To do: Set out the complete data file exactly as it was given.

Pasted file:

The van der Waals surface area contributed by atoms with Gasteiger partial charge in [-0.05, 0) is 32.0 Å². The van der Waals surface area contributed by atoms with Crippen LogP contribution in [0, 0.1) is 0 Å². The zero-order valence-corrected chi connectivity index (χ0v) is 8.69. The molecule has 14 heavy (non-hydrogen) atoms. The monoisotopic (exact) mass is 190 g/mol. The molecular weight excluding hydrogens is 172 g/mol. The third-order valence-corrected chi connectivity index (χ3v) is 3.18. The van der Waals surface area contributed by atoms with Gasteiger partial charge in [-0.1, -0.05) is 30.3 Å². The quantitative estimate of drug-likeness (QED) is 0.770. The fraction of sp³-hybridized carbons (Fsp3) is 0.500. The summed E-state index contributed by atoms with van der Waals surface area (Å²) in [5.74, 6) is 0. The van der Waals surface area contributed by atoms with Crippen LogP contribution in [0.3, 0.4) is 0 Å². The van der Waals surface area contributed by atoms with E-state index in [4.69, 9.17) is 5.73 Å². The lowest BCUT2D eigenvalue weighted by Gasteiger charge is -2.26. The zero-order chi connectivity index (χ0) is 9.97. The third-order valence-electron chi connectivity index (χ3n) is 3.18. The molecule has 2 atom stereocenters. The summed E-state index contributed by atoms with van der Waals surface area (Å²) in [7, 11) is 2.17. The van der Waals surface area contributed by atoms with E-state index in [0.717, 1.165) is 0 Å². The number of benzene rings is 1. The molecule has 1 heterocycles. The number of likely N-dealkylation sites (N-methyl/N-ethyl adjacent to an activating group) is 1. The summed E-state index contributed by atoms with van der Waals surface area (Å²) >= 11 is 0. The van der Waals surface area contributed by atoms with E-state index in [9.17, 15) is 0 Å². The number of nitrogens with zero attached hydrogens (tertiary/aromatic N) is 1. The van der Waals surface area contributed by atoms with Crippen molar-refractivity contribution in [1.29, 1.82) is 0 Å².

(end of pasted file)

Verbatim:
The van der Waals surface area contributed by atoms with Gasteiger partial charge in [-0.05, 0) is 32.0 Å². The van der Waals surface area contributed by atoms with Crippen LogP contribution in [0, 0.1) is 0 Å². The zero-order valence-corrected chi connectivity index (χ0v) is 8.69. The molecule has 14 heavy (non-hydrogen) atoms. The monoisotopic (exact) mass is 190 g/mol. The molecular weight excluding hydrogens is 172 g/mol. The third-order valence-corrected chi connectivity index (χ3v) is 3.18. The van der Waals surface area contributed by atoms with Gasteiger partial charge in [-0.1, -0.05) is 30.3 Å². The quantitative estimate of drug-likeness (QED) is 0.770. The fraction of sp³-hybridized carbons (Fsp3) is 0.500. The summed E-state index contributed by atoms with van der Waals surface area (Å²) in [5.74, 6) is 0. The van der Waals surface area contributed by atoms with Crippen LogP contribution in [0.3, 0.4) is 0 Å². The van der Waals surface area contributed by atoms with E-state index in [4.69, 9.17) is 5.73 Å². The lowest BCUT2D eigenvalue weighted by Gasteiger charge is -2.26. The zero-order chi connectivity index (χ0) is 9.97. The third-order valence-electron chi connectivity index (χ3n) is 3.18. The molecule has 2 atom stereocenters. The summed E-state index contributed by atoms with van der Waals surface area (Å²) in [7, 11) is 2.17. The van der Waals surface area contributed by atoms with E-state index in [0.717, 1.165) is 0 Å². The number of benzene rings is 1. The molecule has 1 heterocycles. The number of likely N-dealkylation sites (N-methyl/N-ethyl adjacent to an activating group) is 1. The summed E-state index contributed by atoms with van der Waals surface area (Å²) >= 11 is 0. The van der Waals surface area contributed by atoms with E-state index in [9.17, 15) is 0 Å². The number of nitrogens with zero attached hydrogens (tertiary/aromatic N) is 1. The van der Waals surface area contributed by atoms with Crippen molar-refractivity contribution in [1.29, 1.82) is 0 Å².